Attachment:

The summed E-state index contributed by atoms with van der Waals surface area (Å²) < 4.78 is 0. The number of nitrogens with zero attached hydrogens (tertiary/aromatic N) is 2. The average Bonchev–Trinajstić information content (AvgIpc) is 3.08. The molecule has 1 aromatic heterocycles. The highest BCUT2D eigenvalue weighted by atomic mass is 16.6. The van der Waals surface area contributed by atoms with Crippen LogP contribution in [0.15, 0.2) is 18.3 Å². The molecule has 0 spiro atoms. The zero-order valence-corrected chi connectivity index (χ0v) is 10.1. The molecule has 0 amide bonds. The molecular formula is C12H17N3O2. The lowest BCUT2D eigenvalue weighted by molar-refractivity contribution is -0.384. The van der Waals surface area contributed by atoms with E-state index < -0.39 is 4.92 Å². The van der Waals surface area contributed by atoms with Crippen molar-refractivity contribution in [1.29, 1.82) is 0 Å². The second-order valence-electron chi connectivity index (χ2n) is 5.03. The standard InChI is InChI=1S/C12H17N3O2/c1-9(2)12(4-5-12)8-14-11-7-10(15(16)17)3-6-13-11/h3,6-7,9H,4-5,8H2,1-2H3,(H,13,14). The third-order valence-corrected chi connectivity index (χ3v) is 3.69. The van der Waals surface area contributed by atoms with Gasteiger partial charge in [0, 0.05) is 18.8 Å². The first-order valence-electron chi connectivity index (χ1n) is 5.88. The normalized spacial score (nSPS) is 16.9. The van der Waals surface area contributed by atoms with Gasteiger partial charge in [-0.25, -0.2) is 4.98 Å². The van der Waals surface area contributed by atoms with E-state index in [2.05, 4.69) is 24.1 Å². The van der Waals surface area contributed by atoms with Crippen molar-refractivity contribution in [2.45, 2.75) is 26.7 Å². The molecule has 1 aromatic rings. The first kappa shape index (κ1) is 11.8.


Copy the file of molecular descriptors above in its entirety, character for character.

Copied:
The summed E-state index contributed by atoms with van der Waals surface area (Å²) < 4.78 is 0. The number of nitrogens with zero attached hydrogens (tertiary/aromatic N) is 2. The average Bonchev–Trinajstić information content (AvgIpc) is 3.08. The molecule has 1 aromatic heterocycles. The highest BCUT2D eigenvalue weighted by atomic mass is 16.6. The van der Waals surface area contributed by atoms with Crippen LogP contribution in [0.15, 0.2) is 18.3 Å². The molecule has 0 spiro atoms. The zero-order valence-corrected chi connectivity index (χ0v) is 10.1. The molecule has 0 amide bonds. The molecular formula is C12H17N3O2. The lowest BCUT2D eigenvalue weighted by molar-refractivity contribution is -0.384. The van der Waals surface area contributed by atoms with E-state index < -0.39 is 4.92 Å². The van der Waals surface area contributed by atoms with Crippen molar-refractivity contribution in [1.29, 1.82) is 0 Å². The second-order valence-electron chi connectivity index (χ2n) is 5.03. The standard InChI is InChI=1S/C12H17N3O2/c1-9(2)12(4-5-12)8-14-11-7-10(15(16)17)3-6-13-11/h3,6-7,9H,4-5,8H2,1-2H3,(H,13,14). The third-order valence-corrected chi connectivity index (χ3v) is 3.69. The van der Waals surface area contributed by atoms with Gasteiger partial charge in [0, 0.05) is 18.8 Å². The first-order valence-electron chi connectivity index (χ1n) is 5.88. The normalized spacial score (nSPS) is 16.9. The van der Waals surface area contributed by atoms with Gasteiger partial charge in [-0.25, -0.2) is 4.98 Å². The van der Waals surface area contributed by atoms with E-state index in [2.05, 4.69) is 24.1 Å². The van der Waals surface area contributed by atoms with Crippen molar-refractivity contribution in [2.45, 2.75) is 26.7 Å². The molecule has 1 aromatic rings. The first kappa shape index (κ1) is 11.8.